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Dental implants. The treatment plan

Last Updated: 10.01.2024

Author: George Ghidrai, MD  

Planning for dental implants is probably the most crucial step of the entire treatment. Depending on the case's complexity, several medical professionals may be involved in this stage.

What is Functional Occlusion?

  • Functional occlusion, also known as functional bite, is when the teeth of the lower and upper jaws come together in a functional relationship, with the chewing forces distributed evenly across all teeth.

    Creating a functional occlusion is essential for the long-term success of dental implants.

Modern computer software is also available for highly accurate planning.

dental implant planning

3D dental implant computer planning

An accurate treatment plan will positively impact the implant fixtures' success rate and the prosthetic device's lifespan.

When the treatment plan is designed, all the information gathered during the medical examination and the imaging methods will come together. Moreover, other important factors will have to be considered:

What are the main steps in devising the treatment plan?

The treatment plan will address all essential issues. Once completed, the patient will be aware of all the procedures required to finalize the implant-supported restoration.

a. General considerations

Some severe general health conditions absolutely preclude placing implants, while other situations are evaluated on a case-by-case basis.

In such situations, your doctor may recommend an appointment to a specialist physician (depending on the medical condition, this may be a cardiologist, an oncologist, or another specialized health care provider).

b. The treatment of all existing mouth conditions

Before any surgical procedures, all structures inside the mouth cavity should be adequately treated.

c. Selecting the type of implant-supported prosthesis

The final prosthetic can be either fixed, where a person cannot remove the teeth from their mouth, or removable, where they can remove the prosthetic.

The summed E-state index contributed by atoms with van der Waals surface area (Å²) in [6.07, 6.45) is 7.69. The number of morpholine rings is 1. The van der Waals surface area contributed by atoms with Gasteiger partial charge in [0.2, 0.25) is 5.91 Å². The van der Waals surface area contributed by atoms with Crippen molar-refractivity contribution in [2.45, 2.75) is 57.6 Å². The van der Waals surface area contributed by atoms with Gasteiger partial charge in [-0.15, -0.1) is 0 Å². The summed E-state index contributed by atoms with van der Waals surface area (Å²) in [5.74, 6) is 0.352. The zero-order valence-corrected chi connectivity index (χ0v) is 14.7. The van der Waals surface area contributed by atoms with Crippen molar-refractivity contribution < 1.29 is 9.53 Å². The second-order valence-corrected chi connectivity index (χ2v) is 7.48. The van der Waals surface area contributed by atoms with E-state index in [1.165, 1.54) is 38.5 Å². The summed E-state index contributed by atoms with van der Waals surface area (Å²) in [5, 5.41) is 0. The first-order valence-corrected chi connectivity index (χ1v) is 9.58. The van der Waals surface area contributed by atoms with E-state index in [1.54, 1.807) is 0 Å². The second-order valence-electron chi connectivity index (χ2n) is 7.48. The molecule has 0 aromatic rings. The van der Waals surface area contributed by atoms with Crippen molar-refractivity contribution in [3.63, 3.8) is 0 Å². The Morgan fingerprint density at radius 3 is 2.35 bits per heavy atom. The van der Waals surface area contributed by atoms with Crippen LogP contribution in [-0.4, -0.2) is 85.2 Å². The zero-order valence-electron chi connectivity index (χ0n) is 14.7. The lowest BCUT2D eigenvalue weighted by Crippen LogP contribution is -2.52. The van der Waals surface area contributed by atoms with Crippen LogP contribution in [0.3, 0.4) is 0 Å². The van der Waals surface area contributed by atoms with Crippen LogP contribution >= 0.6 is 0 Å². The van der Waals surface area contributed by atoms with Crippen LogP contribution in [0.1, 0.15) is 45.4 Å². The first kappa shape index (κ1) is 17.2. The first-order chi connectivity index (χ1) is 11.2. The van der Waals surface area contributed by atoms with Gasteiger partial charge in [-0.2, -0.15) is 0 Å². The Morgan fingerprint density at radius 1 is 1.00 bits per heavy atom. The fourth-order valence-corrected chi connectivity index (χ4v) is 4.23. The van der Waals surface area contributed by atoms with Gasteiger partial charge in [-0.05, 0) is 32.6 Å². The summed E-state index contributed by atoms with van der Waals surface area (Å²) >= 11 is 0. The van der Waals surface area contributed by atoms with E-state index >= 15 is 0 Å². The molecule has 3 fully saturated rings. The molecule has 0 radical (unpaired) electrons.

dental implant-supported bridge

implant-supported bridge

overdenture supported by dental implants

implant-supported denture

Where the prosthetic is fixed, the dental crown or bridge is attached to the abutments with either lag screws or cement. Where the prosthetic is removable, a corresponding adapter is placed in the prosthetic so that the two pieces can be secured together.

d. Selecting the number of implants and the type and position of each dental implant

Planning the position and number of implants is key to the long-term health of the prosthetic since biomechanical forces created during chewing can be significant.


The number of implants directly depends on the type of prosthetic restoration. Normally, a removable denture needs fewer supporting implants than a fixed denture (although this is not a general rule).

dental implant-supported denture

removable denture can be supported
by four implants

implant-supported fixed denture

a fixed denture needs
more supporting implants


Dental implants have no periodontal ligament; hence, there is no sensation of pressure when biting. Consequently, the forces created are higher.

To offset this, the location of implants must distribute forces evenly across the prosthetics they support. Concentrated forces can result in fracture of the bridgework, implant components, or loss of bone adjacent to the implants.

Implants' ultimate location is based on both biological (bone type, vital structures, health) and mechanical factors. Implants placed in thicker, stronger bone ( e.g., the front part of the bottom jaw) have lower failure rates than implants placed in lower-density bone (such as the back part of the upper jaw).

When a more exacting plan is needed, the dentist can make an acrylic or plastic guide called a guidance stent. The guidance stent is manufactured prior to surgery and guides the optimal positioning of the implants.

guidance stent during implant surgery

guidance stent during surgery

The stent can be made following the computerized planning of a case from the CT scan.


Dental implants and abutments come in a wide range of sizes and shapes. The practitioner will select the implants and the abutments that best fit the clinical application.

dental implants of various sizes

dental implants of various sizes

implant abutments various types

implant abutments of multiple types

Most often, larger implants (and artificial abutments) are selected for the back part of the mouth due to the increased chewing forces (although this is not a general rule).

The length and diameter of dental implants ultimately depend on the bone structure and the type of prosthesis that is planned.

e. Planning the adjunctive surgical procedures

For an implant to osseointegrate, it needs to be surrounded by a healthy quantity of bone. Moreover, a band of strong, attached gingiva is required to keep the implant healthy in the long term.

When bone or soft tissue is deficient, adjunctive surgical procedures are performed to increase the amount of bone or reconstruct the soft tissues surrounding the implant.

Some clinical situations will not require adjunctive procedures. However, when the case calls for such procedures, they are essential for long-term success.

Usually, adjunctive procedures are performed before the main implant procedure, although in some situations, these may be performed during implant placement. While there are many types of adjunctive procedures, these are the most common:

Lastly, every procedure is precisely scheduled, and all essential details are clarified.

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